• AP Magazine

    An alternative way to explore and explain the mysteries of our world. "Published since 1985, online since 2001."

  • 1
Alternate Perceptions Magazine, April 2020


by: Tanya Touchstone

Anyone who knows me well knows that I have been involved with the Native American people in this area for some time. I was going through some transitions about five years ago and looking for new experiences, unfamiliar experiences. Since I was a small child, I have been fascinated with the Native people and their culture. It was a natural marriage for me to become involved with them at that time in my life.

It began at the Fall Pow Wow. I started a conversation with two Native people and an immediate bond was formed. The friendships grew and, over time, more and more Native people came into my life. I not only made new friends, but I was also exposed to the Cherokee and Lakota cultures in ways most white people never experience. Native weddings, sweat lodges, socials, spirituality, music, and what they call medicine (teachings, such as animal medicine and nature medicine).

One such ceremony happened a few years ago, when I was invited to attend a Lakota Lowampi ceremony, which is an ancient ceremony to call in Spirit. Few get to experience a ceremony like this, and I wasn't going to miss it.

We gathered together, about 50 of us, at a local farm in Tennessee. A sweat lodge sat on this farm land for a long time, and it was where the Lowampi ceremony would take place.

Lowampi literally means “Lakota Indian Medicine,” or “healing sing,” a ceremony during which Spirit instructs the healer about the remedies that would heal the sick person. The ceremony is performed with the support of the sick person's extended family. Several people with illnesses had come for prayers to the Lodge, and this ceremony was to be a part of that.

When guests arrived, everyone was greeted as family. A sweat lodge ensued to cleanse and purify. Then, at about 10 pm, or maybe even a little later, in the middle of the woods, everyone gathered in the covered area where the community meals were typically shared. All openings were sealed shut and there were kerosene lanterns hanging in various areas. I can tell you that it gets very dark out in the middle of the woods.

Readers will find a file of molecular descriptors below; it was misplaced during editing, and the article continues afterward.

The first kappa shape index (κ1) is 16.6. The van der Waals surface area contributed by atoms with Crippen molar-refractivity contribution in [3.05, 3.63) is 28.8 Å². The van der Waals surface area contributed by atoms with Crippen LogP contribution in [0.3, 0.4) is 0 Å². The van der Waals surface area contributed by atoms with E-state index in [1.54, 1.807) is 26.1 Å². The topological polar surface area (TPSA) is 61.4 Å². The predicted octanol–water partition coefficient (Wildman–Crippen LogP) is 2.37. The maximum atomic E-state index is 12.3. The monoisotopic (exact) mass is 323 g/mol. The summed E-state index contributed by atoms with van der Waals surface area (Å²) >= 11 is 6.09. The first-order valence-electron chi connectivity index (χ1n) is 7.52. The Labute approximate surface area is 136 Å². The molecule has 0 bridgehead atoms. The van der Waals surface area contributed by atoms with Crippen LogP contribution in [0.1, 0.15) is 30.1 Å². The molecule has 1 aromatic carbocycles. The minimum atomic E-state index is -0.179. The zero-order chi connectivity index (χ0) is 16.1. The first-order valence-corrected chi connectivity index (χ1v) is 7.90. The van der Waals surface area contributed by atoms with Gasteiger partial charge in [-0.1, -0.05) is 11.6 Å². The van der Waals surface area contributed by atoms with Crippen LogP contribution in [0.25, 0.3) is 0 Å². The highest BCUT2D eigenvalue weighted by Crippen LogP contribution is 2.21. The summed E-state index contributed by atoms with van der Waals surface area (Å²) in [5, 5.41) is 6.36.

The people gathered in a circle around a blanket with various objects arranged around it. At each corner of the blanket were rods with forks and colorful cloth hanging from them, representing the four directions. Next, the men placed their drums around the blanket. The Lakota teacher then explained what would take place and the prayers we would offer.

The lanterns were blown out and it was completely dark. You could see nothing. Soon, drumming and rattles could be heard accompanying the singing of the Lakota elder, the facilitator.

Throughout the ceremony flashes of light or orbs appeared and then disappeared just as quickly. The mind tried to understand where this was coming from, but rest assured there were no special effects out in the middle of the woods in the crude, familiar room we had been in together many times. Nothing was out of place. I found myself wondering if other people were experiencing the droplets of water coming from nowhere and the flashes of light.

Then, it happened. I saw a light, and so bright it was, I had to hide my eyes. My mind tried to comprehend this as it was pitch black. The light was coming from behind my shoulders, and I wondered at this because there were other participants sitting directly behind me. I took my hands from my eyes and held them in front of me, still trying to comprehend this immense light. I couldn't see my hands in front of me, but I still had to cover my eyes because it was so bright.

When the ceremony concluded, the lanterns were relit and people started asking each other about their experiences. It seems that several of us had the experience with the bright light, and it was still confounding my reasoning.

My surgery is Tuesday morning. I've been thinking about that Lowampi ceremony all week. And I've especially been remembering it since I wrote the post previous to this one. I've even awakened this week several times, realizing that I was dreaming about the ceremony and hearing the drums and the singing. It felt as if I were there again.

I believe that what I experienced that night was God, the Light in the darkness, and everyone else who experienced it felt the same way.

To me, this is the Great Spirit, Wankan Tankan, or Creator, whatever name you choose to call God, reassuring me, reminding me that there is indeed a Light in the darkness and that it is bigger than me or my reasoning.

When Creator moves, reasoning and the five senses do not apply.

When we are born, we come out of the darkness, into the Light, into life.

So it is.

Pilamaya ye, Wankan Tankan (Lakota for: Thank you, God.)

Wopila! (Lakota for: Many thanks!)

Editor’s Note: This amazing account comes from Tanya’s book “The Gifts of Cancer: A Meditation on Hope.” Used with permission.


Path of Souls

New Book

The Illustrated Encyclopedia of Native American Indian Mounds & Earthworks


Path of Souls


Visitors from Hidden Realms

Ancient South America

Denisovan Origins

Freedom To Change: Why You Are The Way You Are and What You Can Do About It

Native American Mounds in Alabama: An Illustrated Guide to Public Sites

Friday, December 03, 2021